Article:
A scattered evidence of volcanic eruption on Mars' equatorial plain some 50,000 years ago raised a possibility of life on the planet.
A study led by David Horvath of the Planetary Science Institute presented evidence of geologically recent explosive volcanism in Elysium Planitia, where studying the deep Martian interior was most feasible. The study highlighted the deposit to be the youngest volcanic product to be discovered on Mars and its age contributes greatly to observing seismicity by InSight.
An image of the Cerberus Fossae, a lava-crusted region of Mars, as seen by the Mars Reconnaissance Orbiter (MRO) identified the scattered rocks and volcanic ashes can be traced back to a recent eruption, so recent that humans already existed at the time. The latest piece of evidence led researchers to believe that the Cerberus Fossae may still be volcanically active, which means life on the planet may be possible.
In the past 500,000 to 2.5 million years ago, lava flows and volcanic activity on Mars have been prominent in the Cerberus Fossae, where previous eruptions and tectonic movements have been recorded by satellites orbiting Mars. These activities happened so long ago that no evidence proved Mars as still volcanically active. Which is why the data obtained from 50,000-year-old debris was considered as "the youngest volcanic deposit yet documented on Mars," said Horvath.
Horvath and his team used high-resolution satellite photos and images of the deposits taken in several different wavelengths, outside the spectrum of visible light, to determine the age and further understand its properties, composition and distribution. Findings say the eruption produced 8-mile-wide, smooth, dark deposit surrounding a 20-mile-long volcanic fissure. Further investigation reveals the eruption was identified as a pyroclastic eruption, a large explosion of magma caused by expanding gases, rich in a mineral called pyroxene.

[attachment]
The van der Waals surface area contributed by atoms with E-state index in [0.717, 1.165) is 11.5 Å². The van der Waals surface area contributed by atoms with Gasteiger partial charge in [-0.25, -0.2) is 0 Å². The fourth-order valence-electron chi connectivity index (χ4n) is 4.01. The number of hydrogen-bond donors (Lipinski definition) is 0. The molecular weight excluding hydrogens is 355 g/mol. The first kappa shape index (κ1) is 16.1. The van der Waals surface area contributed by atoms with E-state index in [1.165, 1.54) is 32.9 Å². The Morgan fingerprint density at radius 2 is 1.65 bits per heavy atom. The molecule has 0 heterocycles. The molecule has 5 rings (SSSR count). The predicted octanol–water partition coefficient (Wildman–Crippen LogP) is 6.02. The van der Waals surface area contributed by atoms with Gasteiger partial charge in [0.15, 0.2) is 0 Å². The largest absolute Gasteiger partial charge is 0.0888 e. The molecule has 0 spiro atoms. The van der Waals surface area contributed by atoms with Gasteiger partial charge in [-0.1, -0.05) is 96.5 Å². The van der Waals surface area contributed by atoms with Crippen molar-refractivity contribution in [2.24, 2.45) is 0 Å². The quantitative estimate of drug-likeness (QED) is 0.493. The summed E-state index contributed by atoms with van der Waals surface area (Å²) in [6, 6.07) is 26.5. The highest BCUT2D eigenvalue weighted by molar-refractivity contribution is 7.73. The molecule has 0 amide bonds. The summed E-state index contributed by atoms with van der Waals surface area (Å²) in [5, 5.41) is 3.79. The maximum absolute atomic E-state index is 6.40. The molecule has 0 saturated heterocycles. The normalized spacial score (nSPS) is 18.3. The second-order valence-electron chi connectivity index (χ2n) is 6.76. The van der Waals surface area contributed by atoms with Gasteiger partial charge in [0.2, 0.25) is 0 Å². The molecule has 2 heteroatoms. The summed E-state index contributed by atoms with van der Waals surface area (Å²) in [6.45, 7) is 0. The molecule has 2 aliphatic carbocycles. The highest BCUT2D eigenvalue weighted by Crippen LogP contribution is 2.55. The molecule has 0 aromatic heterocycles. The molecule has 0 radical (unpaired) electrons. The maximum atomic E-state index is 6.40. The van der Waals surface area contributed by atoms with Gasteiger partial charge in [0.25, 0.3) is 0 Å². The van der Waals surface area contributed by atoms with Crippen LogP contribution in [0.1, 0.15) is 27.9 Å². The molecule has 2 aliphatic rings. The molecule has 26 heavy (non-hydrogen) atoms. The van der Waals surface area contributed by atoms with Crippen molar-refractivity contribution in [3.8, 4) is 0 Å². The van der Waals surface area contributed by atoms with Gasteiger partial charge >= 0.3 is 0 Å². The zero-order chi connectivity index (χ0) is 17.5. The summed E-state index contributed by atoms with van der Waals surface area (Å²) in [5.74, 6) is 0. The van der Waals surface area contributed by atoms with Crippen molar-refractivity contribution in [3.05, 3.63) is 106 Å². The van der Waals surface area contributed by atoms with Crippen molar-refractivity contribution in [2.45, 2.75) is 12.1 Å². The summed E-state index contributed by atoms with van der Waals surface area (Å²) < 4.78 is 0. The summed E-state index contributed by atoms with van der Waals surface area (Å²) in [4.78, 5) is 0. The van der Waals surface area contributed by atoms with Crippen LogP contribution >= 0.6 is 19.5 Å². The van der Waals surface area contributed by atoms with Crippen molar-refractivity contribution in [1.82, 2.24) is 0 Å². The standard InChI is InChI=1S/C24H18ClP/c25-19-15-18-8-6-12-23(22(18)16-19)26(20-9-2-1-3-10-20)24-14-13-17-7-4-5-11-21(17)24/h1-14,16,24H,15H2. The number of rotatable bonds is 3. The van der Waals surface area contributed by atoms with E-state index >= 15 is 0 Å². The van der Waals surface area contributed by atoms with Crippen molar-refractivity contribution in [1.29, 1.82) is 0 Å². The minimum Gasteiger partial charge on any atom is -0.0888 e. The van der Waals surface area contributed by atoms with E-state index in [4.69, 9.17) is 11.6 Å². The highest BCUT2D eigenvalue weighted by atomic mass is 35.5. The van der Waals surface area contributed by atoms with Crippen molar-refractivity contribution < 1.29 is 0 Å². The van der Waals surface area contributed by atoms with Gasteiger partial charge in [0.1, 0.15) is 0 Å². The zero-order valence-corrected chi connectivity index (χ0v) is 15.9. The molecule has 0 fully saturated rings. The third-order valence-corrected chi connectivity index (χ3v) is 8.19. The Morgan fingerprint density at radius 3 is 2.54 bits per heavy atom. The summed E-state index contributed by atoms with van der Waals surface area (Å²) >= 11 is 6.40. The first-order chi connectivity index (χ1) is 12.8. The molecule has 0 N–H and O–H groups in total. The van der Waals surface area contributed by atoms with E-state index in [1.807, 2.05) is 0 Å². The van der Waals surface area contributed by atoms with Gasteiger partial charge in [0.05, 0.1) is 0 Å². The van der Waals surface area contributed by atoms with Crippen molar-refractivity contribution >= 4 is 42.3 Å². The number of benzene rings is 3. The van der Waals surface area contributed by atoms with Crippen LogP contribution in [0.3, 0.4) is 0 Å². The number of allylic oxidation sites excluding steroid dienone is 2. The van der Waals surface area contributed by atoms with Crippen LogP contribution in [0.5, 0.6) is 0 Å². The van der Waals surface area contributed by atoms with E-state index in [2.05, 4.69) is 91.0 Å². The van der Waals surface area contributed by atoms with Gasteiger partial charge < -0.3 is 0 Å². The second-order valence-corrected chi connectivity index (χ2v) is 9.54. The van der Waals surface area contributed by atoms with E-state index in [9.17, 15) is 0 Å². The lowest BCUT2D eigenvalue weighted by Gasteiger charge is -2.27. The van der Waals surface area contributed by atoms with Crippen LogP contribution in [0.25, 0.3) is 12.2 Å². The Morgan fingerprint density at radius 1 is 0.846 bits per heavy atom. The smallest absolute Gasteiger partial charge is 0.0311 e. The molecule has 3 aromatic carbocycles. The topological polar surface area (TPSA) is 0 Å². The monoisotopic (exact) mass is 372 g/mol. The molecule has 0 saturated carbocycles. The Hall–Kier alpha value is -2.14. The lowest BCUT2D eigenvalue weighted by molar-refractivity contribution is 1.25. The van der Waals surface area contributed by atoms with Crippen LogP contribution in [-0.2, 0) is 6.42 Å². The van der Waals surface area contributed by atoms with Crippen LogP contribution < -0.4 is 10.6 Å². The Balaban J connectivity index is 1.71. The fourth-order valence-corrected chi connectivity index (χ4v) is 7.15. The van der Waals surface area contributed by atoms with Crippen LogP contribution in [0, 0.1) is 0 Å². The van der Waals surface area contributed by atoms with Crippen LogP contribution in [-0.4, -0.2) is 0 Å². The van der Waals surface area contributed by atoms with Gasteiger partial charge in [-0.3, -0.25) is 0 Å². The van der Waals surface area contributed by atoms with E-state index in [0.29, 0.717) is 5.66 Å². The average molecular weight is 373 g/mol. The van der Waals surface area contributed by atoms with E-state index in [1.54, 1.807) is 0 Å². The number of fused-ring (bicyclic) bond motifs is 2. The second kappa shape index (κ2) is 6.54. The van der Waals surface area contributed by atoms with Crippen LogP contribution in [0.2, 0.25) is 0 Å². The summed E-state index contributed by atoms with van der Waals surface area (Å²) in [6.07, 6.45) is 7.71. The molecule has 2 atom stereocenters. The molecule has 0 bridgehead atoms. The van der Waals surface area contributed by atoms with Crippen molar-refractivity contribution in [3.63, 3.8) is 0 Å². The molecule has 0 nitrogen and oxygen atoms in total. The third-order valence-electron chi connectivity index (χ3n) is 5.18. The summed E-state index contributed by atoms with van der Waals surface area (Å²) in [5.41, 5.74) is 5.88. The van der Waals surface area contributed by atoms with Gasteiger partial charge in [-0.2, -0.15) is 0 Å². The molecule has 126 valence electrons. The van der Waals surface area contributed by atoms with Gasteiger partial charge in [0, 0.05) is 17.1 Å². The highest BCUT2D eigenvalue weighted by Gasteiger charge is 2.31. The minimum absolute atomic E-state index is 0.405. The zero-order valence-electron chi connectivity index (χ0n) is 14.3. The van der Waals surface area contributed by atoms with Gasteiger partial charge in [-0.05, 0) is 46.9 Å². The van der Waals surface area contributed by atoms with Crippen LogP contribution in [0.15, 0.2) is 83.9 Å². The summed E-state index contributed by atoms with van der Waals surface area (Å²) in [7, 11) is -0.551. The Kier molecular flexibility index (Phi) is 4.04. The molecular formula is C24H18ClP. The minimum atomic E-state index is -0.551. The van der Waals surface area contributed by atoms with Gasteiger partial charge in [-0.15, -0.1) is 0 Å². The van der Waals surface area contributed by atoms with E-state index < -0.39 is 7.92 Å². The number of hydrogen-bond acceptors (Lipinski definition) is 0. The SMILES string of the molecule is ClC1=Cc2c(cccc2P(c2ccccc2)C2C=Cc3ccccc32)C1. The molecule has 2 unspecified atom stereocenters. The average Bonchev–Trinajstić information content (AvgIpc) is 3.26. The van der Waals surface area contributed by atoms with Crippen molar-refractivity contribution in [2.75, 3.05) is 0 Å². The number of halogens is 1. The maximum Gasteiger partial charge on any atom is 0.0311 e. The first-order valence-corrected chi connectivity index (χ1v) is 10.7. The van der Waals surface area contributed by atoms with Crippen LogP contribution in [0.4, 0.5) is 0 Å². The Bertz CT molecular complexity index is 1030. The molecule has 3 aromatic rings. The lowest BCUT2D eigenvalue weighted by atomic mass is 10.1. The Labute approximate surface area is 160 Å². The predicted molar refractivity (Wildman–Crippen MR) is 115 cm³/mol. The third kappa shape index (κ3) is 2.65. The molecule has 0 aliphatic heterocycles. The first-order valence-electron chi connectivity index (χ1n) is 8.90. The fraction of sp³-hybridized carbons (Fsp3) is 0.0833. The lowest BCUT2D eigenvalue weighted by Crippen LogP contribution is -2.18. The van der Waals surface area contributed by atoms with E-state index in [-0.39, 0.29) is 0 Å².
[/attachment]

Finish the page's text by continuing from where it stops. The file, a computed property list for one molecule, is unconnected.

Another evidence of volcanic activity in Cerberus Fossae was the several dozens of Marsquakes on its Martian grounds, recorded since 2018. Through NASA's InSight lander, investigators were able to locate its epicenter which was reported to be close to Horvath's volcanic deposit, about 1,600 kilometers away.
The Marsquakes' behavior was said to have come from a magma flowing deep beneath the Martian surface, which could also mean one thing: 'Mars is not a dead world but an active one.'
Life on Mars
Data still needs to be collected consistently in order to safely say life is indeed possible in Mars.
Bruce Banerdt, principal investigator on NASA's InSight Lander, said that Mars is still volcanically active in geologic terms. Geologists who have been studying craters for a long time believe that the Martian surface may have been struck by ancient meteors which compressed its grounds and rebounded as if there was ice lying not far beneath the surface. The heat from magmas can melt ice and make water aquifers, which means it can be a potential habitat. In addition, extremophile microbes might have flourished when the magma chamber beneath Cerberus Fossae erupted 50,000 years ago, and could still be around.
Horvath considers the Elysium Planitia as "definitely one of the top places to go to look for life at present or well-preserved life in the possible recent past."
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